The changes to Parser to support this new split are pretty obvious. I got rid of the old Parse method and pasted its code directly in the only place from which it was called (all it did was: _pTree = Expr(). Then I renamed the Eval to Parse and moved the calculation to the new method Calculate. By the way, I also fixed a loophole in error checking: the input line should not contain anything following the expression. Before that, a line like 1 + 1 = 1 would have been accepted without complaint.

Status Parser::Parse ()
{
    // Everything is an expression
    _pTree = Expr ();
    if (!_scanner.IsDone ())
        _status = stError;
    return _status;
}

double Parser::Calculate () const
{
    assert (_status == stOk);
    assert (_pTree != 0);
    return _pTree->Calc ();
}

bool Scanner::IsDone () const
{
    return _buf [_iLook] == '\0';
}

My students convinced me that Calculate should not be called, if the parsing resulted in an error. As you can see, that certainly simplifies the code of Parse and Calculate. Of course, now we have to check for errors in main, but that’s okay; since we have the status codes available there, why not do something useful with them.

By the way, as long as we’re at it, we can also check the scanner for an empty line and not bother creating a parser in such a case. Incidentally, that will allow us to use an empty line as a sign from the user to quit the calculator. Things are just nicely falling in place.

cout << "\nEnter empty line to quit\n";
// Process a line of input at a time
do
{
    cout << "> ";  // prompt
    cin.getline (buf, maxBuf); // read a line
    Scanner scanner (buf); // create a scanner
    if (!scanner.IsEmpty ())
    {
        // Create a parser
        Parser  parser (scanner, store, funTab, symTab);
        status = parser.Parse ();
        if (status == stOk)
        {
            double result = parser.Calculate ();
            cout << result << endl;
        }
        else
        {
            cout << "Syntax error.\n";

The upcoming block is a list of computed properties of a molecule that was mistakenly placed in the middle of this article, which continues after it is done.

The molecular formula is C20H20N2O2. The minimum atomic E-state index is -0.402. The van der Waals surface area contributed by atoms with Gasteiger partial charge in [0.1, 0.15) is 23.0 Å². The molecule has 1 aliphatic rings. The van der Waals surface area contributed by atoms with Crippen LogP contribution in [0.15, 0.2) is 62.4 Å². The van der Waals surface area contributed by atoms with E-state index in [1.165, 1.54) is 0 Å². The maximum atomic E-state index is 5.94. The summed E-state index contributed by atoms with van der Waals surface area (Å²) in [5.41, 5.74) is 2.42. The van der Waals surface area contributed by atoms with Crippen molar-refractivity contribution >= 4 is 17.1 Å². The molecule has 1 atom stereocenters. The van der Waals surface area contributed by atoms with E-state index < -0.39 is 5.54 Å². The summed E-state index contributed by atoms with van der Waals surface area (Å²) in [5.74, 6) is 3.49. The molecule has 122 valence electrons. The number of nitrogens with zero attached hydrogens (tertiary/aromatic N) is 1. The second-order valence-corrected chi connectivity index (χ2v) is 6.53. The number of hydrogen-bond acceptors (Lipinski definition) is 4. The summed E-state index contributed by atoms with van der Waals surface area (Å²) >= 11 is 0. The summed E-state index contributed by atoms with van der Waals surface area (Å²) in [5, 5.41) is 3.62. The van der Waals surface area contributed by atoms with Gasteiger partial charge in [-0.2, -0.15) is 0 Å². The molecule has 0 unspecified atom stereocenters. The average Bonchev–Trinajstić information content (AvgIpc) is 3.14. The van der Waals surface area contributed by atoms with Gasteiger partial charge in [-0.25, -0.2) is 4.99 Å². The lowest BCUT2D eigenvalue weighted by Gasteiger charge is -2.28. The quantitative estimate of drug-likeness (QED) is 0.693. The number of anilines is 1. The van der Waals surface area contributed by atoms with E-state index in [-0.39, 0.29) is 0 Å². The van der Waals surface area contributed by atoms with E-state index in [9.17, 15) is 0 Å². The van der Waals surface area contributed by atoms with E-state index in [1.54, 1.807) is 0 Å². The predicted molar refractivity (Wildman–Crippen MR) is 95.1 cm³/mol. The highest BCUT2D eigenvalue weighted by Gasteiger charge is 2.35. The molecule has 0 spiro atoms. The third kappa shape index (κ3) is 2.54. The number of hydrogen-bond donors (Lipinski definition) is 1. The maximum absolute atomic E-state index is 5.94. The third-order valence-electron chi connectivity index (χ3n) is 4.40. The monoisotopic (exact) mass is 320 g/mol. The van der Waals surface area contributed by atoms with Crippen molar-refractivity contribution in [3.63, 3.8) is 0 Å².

}
    }
    else
    {
        break;
    }
} while (status != stQuit);
					

Notice what we have just done: We have reorganized the top level of our program with very little effort. In traditional programming this is a big no-no. Changing the top level is synonymous with rewriting the whole program. We must have done something right, if we were able to pull such a trick. Of course, this is a small program and, besides, I wrote it, so it was easy for me to change it. I have some good news: I have tried these methods in a project a hundred times bigger than this and it worked. Better than that--I would let a newcomer to the project go ahead and make a top level change and propagate it all the way to the lowest level. And frankly, if I weren’t able to do just that, I would have been stuck forever with some early design mistakes. Just like the one in the calculator which we have just fixed.

There are several other output operations throughout the program. They are mostly dealing with error reporting. Since we don’t have yet a coherent plan for error reporting and error propagation, we’ll just do one cosmetic change. Instead of directing error messages to the standard output cout, we’ll direct them to the standard error cerr, like this:

cerr << "Error: division by zero\n";
					

The only practical difference is that, if you redirect standard output of your program to a file, the error messages will still go to your console. Not that we care much, but when we port this program to Windows, we would like to be able to quickly search the source for stderr and, for instance, convert these printouts to message boxes.

Fighting Defensive Programming

"Defensive programming" sounds good, doesn’t it? A program written by a defensive programmer should be safer and more robust, right?

Wrong! Defensive programming is a dangerous form of engineering malpractice (in a show of self-abasement I’ll shortly expose examples of such practices in my own code). Defensive programming promotes writing code that is supposed to work even in the face of programmers’ errors, a.k.a. bugs. In practice, it gives the bugs the opportunity to cover their tracks. Anybody who spent a sleepless night chasing a bug that could have been caught early on, if it weren’t for defensive programming, will understand my indignation. In most cases defensive programming is a result of not understanding the exact contract between various parts of the program. A confused or lazy programmer, instead of trying to understand the logic of the program, might write something that should work no matter what. That code will obscure the program's logic even more, making further development even sloppier. The programmer will eventually lose control of the code.

One source of confusion that is often covered up by defensive programming is the discrepancy between the length of a string and the size of the array into which it will fit. The array must have room for the terminating null which is not counted in the length of the string. Does the MAX_PATH defined in a system header take into account the terminating null? Should one use MAX_PATH or MAX_PATH + 1 when allocating a buffer?